“When the toxins try to leave your body, they can trigger rashes because they affect your immune system,” he said. “So, itching and rashes happen when toxins can't leave your body through bile. The bile salts and toxins under your skin cause this itchiness."

The good news is there are natural alternatives to improve and support bile flow.

Bitter botanicals have been used for centuries to treat digestion issues by increasing bile flow and balancing gut flora.

Some of the classic bitter botanicals that offer digestive support include:

Gentian: Increases glutathione levels, improves bile flow (in rats)

Milk Thistle: Protects liver from toxins, raises glutathione levels in liver and gut

Myrrh: Antimicrobial, guards against oxidative damage from lead

Goldenrod: Enhances bile flow, detoxifying, anti-inflammatory

Dandelion: Supports liver, shields from oxidative injury

Toxin Binders

Binders help the body to decrease its toxin levels by attracting, attaching to, and removing toxins from the body, preventing their reabsorption and promoting efficient removal.

Toxins excreted into the intestines can get reabsorbed rather than eliminated if detox pathways are impaired. This disruption, called enterohepatic recirculation, forces endless cycles of liver processing and intestinal reabsorption of the same toxins, putting a significant burden on the whole body as it tries to detoxify itself. This is where binders can help.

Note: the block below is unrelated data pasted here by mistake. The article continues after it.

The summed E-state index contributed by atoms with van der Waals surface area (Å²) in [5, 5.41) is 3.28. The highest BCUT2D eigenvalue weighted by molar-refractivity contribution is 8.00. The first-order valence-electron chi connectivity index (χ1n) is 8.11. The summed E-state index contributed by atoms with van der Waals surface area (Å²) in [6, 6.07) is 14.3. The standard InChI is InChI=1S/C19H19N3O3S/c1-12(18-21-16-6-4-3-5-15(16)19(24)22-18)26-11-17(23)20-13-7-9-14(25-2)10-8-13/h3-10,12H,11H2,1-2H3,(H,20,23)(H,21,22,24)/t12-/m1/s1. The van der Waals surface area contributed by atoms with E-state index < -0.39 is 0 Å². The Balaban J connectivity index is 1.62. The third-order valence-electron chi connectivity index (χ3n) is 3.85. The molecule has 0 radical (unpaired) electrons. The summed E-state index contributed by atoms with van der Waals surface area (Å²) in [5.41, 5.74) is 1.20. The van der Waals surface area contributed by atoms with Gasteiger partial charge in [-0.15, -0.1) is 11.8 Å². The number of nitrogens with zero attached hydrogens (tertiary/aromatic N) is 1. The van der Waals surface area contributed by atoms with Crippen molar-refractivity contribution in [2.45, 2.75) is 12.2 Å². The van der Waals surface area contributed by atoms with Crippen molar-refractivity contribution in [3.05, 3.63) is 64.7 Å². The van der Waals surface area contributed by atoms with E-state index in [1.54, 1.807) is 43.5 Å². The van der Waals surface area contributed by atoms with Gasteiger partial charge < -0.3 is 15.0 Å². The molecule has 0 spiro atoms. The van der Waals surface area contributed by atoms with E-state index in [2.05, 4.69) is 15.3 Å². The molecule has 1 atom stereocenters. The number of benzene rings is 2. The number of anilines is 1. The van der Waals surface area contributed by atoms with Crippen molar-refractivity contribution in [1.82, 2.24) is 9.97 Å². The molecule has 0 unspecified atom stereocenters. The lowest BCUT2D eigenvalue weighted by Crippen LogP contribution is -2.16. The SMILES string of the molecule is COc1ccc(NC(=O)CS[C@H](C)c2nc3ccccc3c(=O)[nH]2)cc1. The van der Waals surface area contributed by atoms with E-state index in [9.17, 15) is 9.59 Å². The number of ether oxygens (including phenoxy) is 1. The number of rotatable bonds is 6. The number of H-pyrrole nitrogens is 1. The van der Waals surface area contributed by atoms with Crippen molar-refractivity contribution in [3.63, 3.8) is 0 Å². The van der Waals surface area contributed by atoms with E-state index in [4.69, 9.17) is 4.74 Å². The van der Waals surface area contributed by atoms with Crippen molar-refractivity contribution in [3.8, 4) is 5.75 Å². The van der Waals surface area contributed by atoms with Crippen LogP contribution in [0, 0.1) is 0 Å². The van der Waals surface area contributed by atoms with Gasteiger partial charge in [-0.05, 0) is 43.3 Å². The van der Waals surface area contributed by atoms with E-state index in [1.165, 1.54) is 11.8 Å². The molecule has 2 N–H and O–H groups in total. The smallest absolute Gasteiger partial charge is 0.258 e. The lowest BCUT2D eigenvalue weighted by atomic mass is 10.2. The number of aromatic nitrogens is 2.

"There is no universal binder that has an equal affinity for all toxins,” Mr. Shade said, noting that a combination will offer a broader protection.

Binders to consider include:

Bentonite clay: Bentonite clay is a volcanic ash with a large surface area that contains minerals, such as calcium, magnesium, silica, potassium, and sodium. It’s capable of binding to numerous harmful substances, including mold toxins, heavy metals, and LPS, a pro-inflammatory bacterial byproduct.

Activated charcoal: Contains millions of micropores on the surface that capture toxins in the gut, including, bacterial lipopolysaccharide, metals, and mycotoxins.

Chitosan: Studies have shown that it binds heavy metals and microbes. Chitosan is derived from the outer skeleton of shellfish, so individuals who are allergic to shellfish might have issues.